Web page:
Part-time Executive Director
We are seeking an Executive Director to lead a thriving neighborhood chorus, with nearly three decades of successful, solvent programming, into a new phase of growth and outreach. We’re looking for a unique talent who’s as passionate about our mission as we are and wants to increase the scope, scale, and impact of our program. Our ideal candidate would be an arts management professional, but we’re open to someone coming from a different background, or a veteran professional looking for a second career. The position demands expertise and a track record of: fundraising from all relevant quadrants, within and outside the arts world; grant writing; and mobilizing broader support from the community, the corporate, and foundation worlds. The Executive Director will work side by side with the Music Director to facilitate the artistic and musical goals of the chorus. The Executive Director will report to and work directly with our Board of Directors to ensure the fiscal and ethical responsibility of the chorus and to maintain a strong liaison to the community. The key financial goal will be to increase our financial base so that we can broaden our outreach to the community and continue a healthy path of development to match our ambitions. The initial financial remuneration will be a modest honorarium but will evolve commensurate with funds raised and organization growth. The time commitment requires a minimum of ten hours per week but could expand to as much as you would like to devote.
THE EXECUTIVE DIRECTOR POSITION:
Our Executive Director will:
- Provide sound fiscal and ethical guidance to the New York City Community Chorus.
- Work closely with the Music Director to facilitate the artistic and musical goals of the Chorus.
- Initiate and oversee fund raising, including maintaining relationships with donors, identifying new donors and sources of funding, writing grants, and keeping current with ongoing government grant streams.
- Report to the Board of Directors, coordinate with Chorus committees, and recruit Board members.
- Prepare and follow yearly budgets in coordination with the Finance Committee, supervise spending, and make sure income exceeds outgo.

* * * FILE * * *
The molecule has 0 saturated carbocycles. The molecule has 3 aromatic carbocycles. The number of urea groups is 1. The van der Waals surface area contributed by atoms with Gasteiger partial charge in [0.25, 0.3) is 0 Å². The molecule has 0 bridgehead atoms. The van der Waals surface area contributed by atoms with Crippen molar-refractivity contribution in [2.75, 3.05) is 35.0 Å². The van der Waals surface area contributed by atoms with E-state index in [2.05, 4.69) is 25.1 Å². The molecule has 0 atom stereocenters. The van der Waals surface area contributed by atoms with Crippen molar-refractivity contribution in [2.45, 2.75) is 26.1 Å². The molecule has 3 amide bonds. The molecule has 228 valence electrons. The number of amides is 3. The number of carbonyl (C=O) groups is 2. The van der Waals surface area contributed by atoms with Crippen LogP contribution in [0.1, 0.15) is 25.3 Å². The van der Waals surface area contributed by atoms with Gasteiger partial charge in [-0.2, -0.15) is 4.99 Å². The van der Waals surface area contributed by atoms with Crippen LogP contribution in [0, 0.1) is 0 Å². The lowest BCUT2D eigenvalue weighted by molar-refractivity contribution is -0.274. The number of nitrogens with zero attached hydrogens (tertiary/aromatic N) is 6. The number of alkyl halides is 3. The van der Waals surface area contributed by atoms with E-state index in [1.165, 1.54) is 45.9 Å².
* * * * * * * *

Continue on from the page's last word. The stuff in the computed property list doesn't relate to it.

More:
- Supervise the Office Assistant in correspondence, filing, accounting and banking, legal obligations (tax reports, state charities bureau filing), budgetary review, and record maintenance, including the membership rolls.
- Maintain relationships with Chorus personnel (including the Board, staff, and individual members), and reach out to welcome new members.
- Comply with licensing, copyright issues, and other legal matters.
- Attend seminars, training sessions, and peer group meetings where applicable.
- Maintain a relationship with our rehearsal/concert venues.
- Meet all deadlines, including for grants, tax reports, insurance payments, fund raising campaigns, production of events, production of publicity and written programs.
The New York City Community Chorus
We began in 1994 with a handful of Chelsea residents who just wanted to gather and sing. We offered a place where anyone could sing without judgment—even if they thought they “couldn’t sing.” Over the years several hundred people from all walks of life have joined us. Our members have ranged from homeless people to business executives. We represent multiple racial and ethnic groups. We vary in age from our 20s to our 90s. Some are mobility-challenged. Recent membership, while somewhat dented by the COVID quarantine, has topped 90 singers. Our two annual concerts, which we offer for free or for voluntary contributions, attract standing room-only crowds. We sing a wide variety of music, from jazz and rock & roll to Beethoven, from songs of the African diaspora to Broadway hits. During the quarantine we continued to rehearse online, and in lieu of public concerts posted videos of our repertory. This June we returned to live performance with our first public concert in 2.5 years, featuring the Chorus and professional guest artists.
A VISION FOR GOING FORWARD:
Our mission is to restore singing to the daily life of the community and to create good will in the community through singing. Singing together once helped define the fabric of the community, but social fragmentation and the commercialization of music have frayed that bond. We aim to bring it back. For 25 years our no-audition policy and our repertory, representing many styles and cultures, has brought neighbors together. Already well-established in our northern Chelsea neighborhood, we’re now in a position to expand our vision to a broader community. Our numbers have grown to the point where it might serve us to have more than one level: a beginner chorus to provide a welcoming place for singers of any level, and an advanced chorus to challenge those with more experience. There would be a wealth of material in between for all of us to enjoy together. We’re currently researching starting a youth chorus in our neighborhood to help ensure future diversity. We could export our philosophy and techniques to other communities, including choruses for incarcerated people. We might even seek to acquire our own permanent facility where we could establish a music training program, perhaps adding an instrumental program. The need and desire for ordinary people to make music offers open-ended possibilities for creative thinking. Moreover, the pressures of the current health crises and tensions within our community call for our healing mission.
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